The Day Care Depression

Any woman who claims she isn't much for tears has never had to leave her child at day care.

Walking away from that building without experiencing the tiniest bit of emotional trauma is only possible for someone with a heart of stone.

It's only my second day of leaving CeCe in the care of others. I've managed to tone down the hysterics from a Britney Spears-esque nervous breakdown complete with head shaving and window smashing. Now I'm in more of a melancholy daze where I desperately miss my crying, screaming, pooping, needy baby. Who would have thought?

I don't return to work until tomorrow, but I decided to go ahead and take the baby to day care now to ease into the transition. Not for her. For me. I'm having to wean myself off time with my daughter.

I made it almost five hours before bringing CeCe home. Of course I'm counting the time I spent in the infant room with my hands gripped around her crib rails watching her sleep and hovering in the corner by the door before finally slipping out. I'd say my first attempt at leaving her was successful. You know, compared to Custer's Last Stand or the survival of the eight-track tape.

My reluctance to leave isn't to say I doubt the ability of the child care workers. It's more of a fear of what I might miss. What if she is crying and they can't pick her up right away? They don't know the exact rhythm of my special bouncing back pat that calms her down! What if she climbs out of her crib at six weeks old and begins walking and I miss it? What if her first words aren't Ma-Ma but *insert day care teacher's name here*?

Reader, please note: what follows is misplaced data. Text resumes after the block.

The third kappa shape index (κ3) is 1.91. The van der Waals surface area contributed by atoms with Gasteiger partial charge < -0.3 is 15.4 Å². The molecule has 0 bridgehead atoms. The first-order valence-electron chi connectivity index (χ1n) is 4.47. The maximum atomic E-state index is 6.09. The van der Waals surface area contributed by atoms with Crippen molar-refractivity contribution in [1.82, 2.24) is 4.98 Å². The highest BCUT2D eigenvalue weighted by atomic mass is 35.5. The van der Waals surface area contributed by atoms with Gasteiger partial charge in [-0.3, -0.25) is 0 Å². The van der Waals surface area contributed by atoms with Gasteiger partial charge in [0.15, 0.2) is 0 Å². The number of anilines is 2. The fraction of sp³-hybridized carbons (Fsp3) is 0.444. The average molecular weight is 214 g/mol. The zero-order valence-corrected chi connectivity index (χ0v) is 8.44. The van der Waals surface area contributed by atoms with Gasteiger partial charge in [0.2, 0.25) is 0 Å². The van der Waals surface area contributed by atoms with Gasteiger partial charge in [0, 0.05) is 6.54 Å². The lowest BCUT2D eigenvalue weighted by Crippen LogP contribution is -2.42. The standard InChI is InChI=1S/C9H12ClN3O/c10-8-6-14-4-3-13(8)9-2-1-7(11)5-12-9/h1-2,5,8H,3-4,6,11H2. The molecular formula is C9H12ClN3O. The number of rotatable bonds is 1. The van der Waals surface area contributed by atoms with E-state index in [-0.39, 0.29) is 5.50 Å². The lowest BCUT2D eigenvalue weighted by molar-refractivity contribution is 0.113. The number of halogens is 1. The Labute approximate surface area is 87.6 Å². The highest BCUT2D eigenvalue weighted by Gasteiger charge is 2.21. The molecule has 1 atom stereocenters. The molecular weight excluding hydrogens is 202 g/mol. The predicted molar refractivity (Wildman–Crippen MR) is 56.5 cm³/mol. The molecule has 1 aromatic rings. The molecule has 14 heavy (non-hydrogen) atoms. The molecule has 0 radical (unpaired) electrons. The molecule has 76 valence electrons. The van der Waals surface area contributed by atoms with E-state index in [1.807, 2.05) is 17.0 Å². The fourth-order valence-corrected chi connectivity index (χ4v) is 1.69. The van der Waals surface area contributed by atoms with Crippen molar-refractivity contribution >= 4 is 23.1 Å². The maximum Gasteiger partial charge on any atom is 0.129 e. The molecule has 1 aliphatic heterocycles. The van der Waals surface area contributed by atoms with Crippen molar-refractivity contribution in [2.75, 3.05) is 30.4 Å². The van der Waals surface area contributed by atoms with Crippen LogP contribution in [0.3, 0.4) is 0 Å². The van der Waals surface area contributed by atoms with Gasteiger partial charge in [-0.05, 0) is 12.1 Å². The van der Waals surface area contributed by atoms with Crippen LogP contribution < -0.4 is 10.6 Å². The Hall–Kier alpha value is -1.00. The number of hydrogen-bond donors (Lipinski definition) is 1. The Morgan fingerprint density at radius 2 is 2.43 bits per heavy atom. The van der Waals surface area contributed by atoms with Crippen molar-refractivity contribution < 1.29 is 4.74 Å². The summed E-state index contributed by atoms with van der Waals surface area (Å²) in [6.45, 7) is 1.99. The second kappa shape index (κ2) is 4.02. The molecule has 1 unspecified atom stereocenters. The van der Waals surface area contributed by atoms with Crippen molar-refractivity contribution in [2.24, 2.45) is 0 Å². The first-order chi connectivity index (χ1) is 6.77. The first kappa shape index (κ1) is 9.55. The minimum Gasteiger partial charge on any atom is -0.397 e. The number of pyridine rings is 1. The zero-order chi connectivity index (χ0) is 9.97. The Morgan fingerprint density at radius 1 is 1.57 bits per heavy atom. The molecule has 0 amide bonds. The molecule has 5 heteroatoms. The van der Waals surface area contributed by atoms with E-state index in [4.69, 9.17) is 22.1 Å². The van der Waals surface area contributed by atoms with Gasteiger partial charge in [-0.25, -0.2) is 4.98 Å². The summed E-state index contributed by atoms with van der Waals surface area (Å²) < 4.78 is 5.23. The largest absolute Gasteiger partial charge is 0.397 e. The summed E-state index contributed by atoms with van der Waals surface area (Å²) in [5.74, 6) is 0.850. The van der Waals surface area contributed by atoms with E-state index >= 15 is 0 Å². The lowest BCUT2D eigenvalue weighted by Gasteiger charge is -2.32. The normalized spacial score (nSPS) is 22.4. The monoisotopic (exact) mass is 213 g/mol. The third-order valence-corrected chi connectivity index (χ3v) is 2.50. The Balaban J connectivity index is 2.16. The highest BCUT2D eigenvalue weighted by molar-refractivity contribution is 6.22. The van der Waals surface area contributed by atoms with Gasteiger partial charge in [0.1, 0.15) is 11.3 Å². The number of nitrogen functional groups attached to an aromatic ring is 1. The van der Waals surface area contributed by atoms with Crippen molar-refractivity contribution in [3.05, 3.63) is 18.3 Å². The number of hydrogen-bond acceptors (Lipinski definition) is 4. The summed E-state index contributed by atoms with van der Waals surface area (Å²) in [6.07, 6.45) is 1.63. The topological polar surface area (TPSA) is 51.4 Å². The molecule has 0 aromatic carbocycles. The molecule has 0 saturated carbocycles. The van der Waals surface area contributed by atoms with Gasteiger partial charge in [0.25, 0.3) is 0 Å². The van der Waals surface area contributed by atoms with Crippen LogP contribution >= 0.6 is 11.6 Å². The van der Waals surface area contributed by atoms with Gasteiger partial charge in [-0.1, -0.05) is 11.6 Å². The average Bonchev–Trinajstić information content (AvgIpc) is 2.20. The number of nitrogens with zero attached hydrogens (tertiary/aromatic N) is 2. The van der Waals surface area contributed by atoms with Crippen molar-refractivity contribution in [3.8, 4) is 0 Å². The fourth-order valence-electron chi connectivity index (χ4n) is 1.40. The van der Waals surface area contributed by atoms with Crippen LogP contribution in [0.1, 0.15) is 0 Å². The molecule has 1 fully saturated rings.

Never try to tell a mourning mother how unreasonable this is. Because we don't want to hear “Your child is perfectly fine without you.” Stop and consider each word of that sentence. “They are fine” … ok, good, we like our children to be in a generally fair condition … “without you”. That's where the sting comes. Without me. Meaning, I'm not needed.

I thought this part of parenthood didn't come around until my child was a teenager. The not-feeling-needed part. Now is when our babies are supposed to be clingy, annoyingly reliant on us for everything. And while this can get frustrating, the minute that feeling subsides you begin to realize how much you actually appreciate that. The needing is part of what connects us, makes us act on our love for the helpless creatures that are babies and reinforces how much we care.

At this moment, I'm only an hour into my day without my baby attached to my hip. And while it's nice to type without risking projectile spit-up landing on my computer screen, I can't wait to hear that wailing later tonight when CeCe is hungry again. I'll be ready to jump up and fill that need.

1 comment:

  1. *hugs* I understand, believe me. This is one of the hardest parts of motherhood.